H.P.Lovecraft 1936 by brett66.
“The Call of Cthulhu” is a short story by American writer H. P. Lovecraft. Written in the summer of 1926, it was first published in the pulp magazine Weird Tales, in February 1928. Cthulhu Mythos scholar Robert M. Price claims the irregular sonnet “The Kraken”, written in 1830 by Alfred Tennyson, is a major inspiration for H.P. Lovecraft’s story, as both reference a huge aquatic creature sleeping for an eternity at the bottom of the ocean and destined to emerge from his slumber in an apocalyptic age.
S. T. Joshi and David E. Schultz cited other literary inspirations: Guy de Maupassant’s “The Horla” (1887), which Lovecraft described in “Supernatural Horror in Literature” as concerning “an invisible being who…sways the minds of others, and seems to be the vanguard of a horde of extraterrestrial organisms arrived on earth to subjugate and overwhelm mankind”; and Arthur Machen’s “The Novel of the Black Seal” (1895), which uses the same method of piecing together of disassociated knowledge (including a random newspaper clipping) to reveal the survival of a horrific ancient being.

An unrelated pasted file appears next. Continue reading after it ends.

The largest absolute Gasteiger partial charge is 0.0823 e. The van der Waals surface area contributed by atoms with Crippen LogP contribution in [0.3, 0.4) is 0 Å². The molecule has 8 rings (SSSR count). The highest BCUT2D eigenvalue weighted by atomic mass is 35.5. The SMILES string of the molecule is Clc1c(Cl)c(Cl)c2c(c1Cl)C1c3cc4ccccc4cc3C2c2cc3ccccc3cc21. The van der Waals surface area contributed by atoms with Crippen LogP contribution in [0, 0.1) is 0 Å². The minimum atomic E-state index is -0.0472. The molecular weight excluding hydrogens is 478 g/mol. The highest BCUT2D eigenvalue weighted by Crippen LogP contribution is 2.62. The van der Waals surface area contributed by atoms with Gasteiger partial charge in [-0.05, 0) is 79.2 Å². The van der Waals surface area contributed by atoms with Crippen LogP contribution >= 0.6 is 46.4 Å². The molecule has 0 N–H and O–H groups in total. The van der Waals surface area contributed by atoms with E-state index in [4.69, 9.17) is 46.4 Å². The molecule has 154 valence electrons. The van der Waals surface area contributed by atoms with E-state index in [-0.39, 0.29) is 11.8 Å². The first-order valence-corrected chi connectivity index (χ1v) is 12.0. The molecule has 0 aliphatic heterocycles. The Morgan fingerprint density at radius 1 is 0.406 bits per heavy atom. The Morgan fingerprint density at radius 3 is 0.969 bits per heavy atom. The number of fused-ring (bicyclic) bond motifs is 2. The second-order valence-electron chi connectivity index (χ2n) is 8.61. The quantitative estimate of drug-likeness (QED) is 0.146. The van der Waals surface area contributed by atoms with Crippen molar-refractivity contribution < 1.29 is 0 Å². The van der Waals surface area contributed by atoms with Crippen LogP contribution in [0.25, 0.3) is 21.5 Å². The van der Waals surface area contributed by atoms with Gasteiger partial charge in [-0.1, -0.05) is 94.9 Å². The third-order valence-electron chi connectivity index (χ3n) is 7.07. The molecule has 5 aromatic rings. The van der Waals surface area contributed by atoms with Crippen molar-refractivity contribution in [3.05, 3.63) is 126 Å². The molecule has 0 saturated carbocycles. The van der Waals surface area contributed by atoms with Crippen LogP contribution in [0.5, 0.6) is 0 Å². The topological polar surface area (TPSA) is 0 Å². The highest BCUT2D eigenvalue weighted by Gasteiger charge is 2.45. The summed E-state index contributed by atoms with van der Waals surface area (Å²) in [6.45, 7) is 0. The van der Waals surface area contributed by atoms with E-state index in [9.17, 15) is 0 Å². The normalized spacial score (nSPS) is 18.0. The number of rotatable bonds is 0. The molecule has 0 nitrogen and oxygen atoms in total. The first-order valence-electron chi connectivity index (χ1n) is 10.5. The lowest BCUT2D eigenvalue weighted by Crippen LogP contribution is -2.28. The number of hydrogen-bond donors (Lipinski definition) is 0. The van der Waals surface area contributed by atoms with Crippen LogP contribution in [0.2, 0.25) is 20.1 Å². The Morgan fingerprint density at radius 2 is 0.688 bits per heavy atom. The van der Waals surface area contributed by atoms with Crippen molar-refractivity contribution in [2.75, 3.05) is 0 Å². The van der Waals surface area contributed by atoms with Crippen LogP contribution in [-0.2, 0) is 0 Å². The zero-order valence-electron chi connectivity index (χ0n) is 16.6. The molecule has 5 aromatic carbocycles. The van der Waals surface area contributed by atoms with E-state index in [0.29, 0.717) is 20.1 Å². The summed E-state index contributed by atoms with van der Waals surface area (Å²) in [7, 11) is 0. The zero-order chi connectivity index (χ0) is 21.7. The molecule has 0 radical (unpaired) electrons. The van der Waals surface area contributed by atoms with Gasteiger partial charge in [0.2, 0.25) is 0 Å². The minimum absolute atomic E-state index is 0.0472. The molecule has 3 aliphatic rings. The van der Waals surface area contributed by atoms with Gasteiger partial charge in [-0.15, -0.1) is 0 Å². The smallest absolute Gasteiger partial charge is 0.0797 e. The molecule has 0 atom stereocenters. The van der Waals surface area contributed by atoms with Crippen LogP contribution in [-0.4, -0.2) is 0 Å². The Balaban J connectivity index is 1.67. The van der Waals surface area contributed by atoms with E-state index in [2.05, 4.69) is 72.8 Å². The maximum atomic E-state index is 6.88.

Price also notes that Lovecraft admired the work of Lord Dunsany, who wrote The Gods of Pegana (1905), which depicts a god constantly lulled to sleep to avoid the consequences of its reawakening. Another Dunsany work cited by Price is “A Shop in Go-by Street” (1919), which stated “the heaven of the gods who sleep”, and “unhappy are they that hear some old god speak while he sleeps being still deep in slumber”.
The “slight earthquake” mentioned in the story is likely the 1925 Charlevoix–Kamouraska earthquake.
S.T. Joshi has also cited A. Merritt’s novella ‘The Moon Pool’ (1918) which Lovecraft ‘frequently rhapsodied about’. Joshi says that, ’Merritt’s mention of a “moon-door” that, when tilted, leads the characters into a lower region of wonder and horror seems similar to the huge door whose inadvertent opening by the sailors causes Cthulhu to emerge from R’lyeh’.